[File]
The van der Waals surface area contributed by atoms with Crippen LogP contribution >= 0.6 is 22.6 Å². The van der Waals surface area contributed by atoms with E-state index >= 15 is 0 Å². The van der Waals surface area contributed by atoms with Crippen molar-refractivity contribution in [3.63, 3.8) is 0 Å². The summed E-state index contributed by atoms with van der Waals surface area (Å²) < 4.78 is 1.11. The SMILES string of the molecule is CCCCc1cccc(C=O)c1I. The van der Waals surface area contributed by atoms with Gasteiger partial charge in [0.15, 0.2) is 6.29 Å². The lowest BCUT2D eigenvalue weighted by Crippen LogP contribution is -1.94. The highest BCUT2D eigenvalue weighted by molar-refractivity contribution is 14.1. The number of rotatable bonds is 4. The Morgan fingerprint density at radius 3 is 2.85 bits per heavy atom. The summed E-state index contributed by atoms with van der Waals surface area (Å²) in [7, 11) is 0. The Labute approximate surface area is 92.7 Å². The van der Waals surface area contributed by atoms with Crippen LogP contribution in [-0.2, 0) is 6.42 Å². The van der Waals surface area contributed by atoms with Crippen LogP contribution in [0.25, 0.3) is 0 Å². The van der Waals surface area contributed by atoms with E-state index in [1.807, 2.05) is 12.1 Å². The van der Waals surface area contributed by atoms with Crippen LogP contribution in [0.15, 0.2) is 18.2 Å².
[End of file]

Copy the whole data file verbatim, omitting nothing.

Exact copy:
The van der Waals surface area contributed by atoms with Crippen LogP contribution >= 0.6 is 22.6 Å². The van der Waals surface area contributed by atoms with E-state index >= 15 is 0 Å². The van der Waals surface area contributed by atoms with Crippen molar-refractivity contribution in [3.63, 3.8) is 0 Å². The summed E-state index contributed by atoms with van der Waals surface area (Å²) < 4.78 is 1.11. The SMILES string of the molecule is CCCCc1cccc(C=O)c1I. The van der Waals surface area contributed by atoms with Gasteiger partial charge in [0.15, 0.2) is 6.29 Å². The lowest BCUT2D eigenvalue weighted by Crippen LogP contribution is -1.94. The highest BCUT2D eigenvalue weighted by molar-refractivity contribution is 14.1. The number of rotatable bonds is 4. The Morgan fingerprint density at radius 3 is 2.85 bits per heavy atom. The summed E-state index contributed by atoms with van der Waals surface area (Å²) in [7, 11) is 0. The Labute approximate surface area is 92.7 Å². The van der Waals surface area contributed by atoms with Crippen LogP contribution in [-0.2, 0) is 6.42 Å². The van der Waals surface area contributed by atoms with Crippen LogP contribution in [0.25, 0.3) is 0 Å². The van der Waals surface area contributed by atoms with E-state index in [1.807, 2.05) is 12.1 Å². The van der Waals surface area contributed by atoms with Crippen LogP contribution in [0.15, 0.2) is 18.2 Å².